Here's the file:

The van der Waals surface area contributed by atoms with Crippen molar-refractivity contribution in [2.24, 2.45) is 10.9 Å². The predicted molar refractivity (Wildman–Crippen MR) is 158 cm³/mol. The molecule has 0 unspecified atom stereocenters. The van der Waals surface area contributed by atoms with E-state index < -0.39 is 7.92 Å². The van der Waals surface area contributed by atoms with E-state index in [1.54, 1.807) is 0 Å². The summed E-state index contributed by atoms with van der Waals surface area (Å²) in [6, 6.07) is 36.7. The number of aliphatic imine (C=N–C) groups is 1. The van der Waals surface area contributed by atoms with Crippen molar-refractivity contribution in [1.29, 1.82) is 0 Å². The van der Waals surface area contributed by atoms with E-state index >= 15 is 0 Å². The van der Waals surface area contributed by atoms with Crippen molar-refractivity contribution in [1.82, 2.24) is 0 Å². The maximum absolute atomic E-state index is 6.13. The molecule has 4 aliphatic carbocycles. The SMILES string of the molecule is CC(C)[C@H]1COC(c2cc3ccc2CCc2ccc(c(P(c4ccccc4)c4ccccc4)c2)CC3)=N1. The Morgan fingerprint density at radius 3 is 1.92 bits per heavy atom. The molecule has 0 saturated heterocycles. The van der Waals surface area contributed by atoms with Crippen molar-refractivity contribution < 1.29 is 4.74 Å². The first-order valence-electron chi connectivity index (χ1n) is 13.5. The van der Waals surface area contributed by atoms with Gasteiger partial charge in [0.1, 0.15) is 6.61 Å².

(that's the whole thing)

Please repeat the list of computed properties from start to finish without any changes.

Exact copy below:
The van der Waals surface area contributed by atoms with Crippen molar-refractivity contribution in [2.24, 2.45) is 10.9 Å². The predicted molar refractivity (Wildman–Crippen MR) is 158 cm³/mol. The molecule has 0 unspecified atom stereocenters. The van der Waals surface area contributed by atoms with E-state index < -0.39 is 7.92 Å². The van der Waals surface area contributed by atoms with E-state index in [1.54, 1.807) is 0 Å². The summed E-state index contributed by atoms with van der Waals surface area (Å²) in [6, 6.07) is 36.7. The number of aliphatic imine (C=N–C) groups is 1. The van der Waals surface area contributed by atoms with Crippen molar-refractivity contribution in [1.29, 1.82) is 0 Å². The van der Waals surface area contributed by atoms with E-state index >= 15 is 0 Å². The van der Waals surface area contributed by atoms with Crippen molar-refractivity contribution in [1.82, 2.24) is 0 Å². The maximum absolute atomic E-state index is 6.13. The molecule has 4 aliphatic carbocycles. The SMILES string of the molecule is CC(C)[C@H]1COC(c2cc3ccc2CCc2ccc(c(P(c4ccccc4)c4ccccc4)c2)CC3)=N1. The Morgan fingerprint density at radius 3 is 1.92 bits per heavy atom. The molecule has 0 saturated heterocycles. The van der Waals surface area contributed by atoms with Crippen molar-refractivity contribution < 1.29 is 4.74 Å². The first-order valence-electron chi connectivity index (χ1n) is 13.5. The van der Waals surface area contributed by atoms with Gasteiger partial charge in [0.1, 0.15) is 6.61 Å².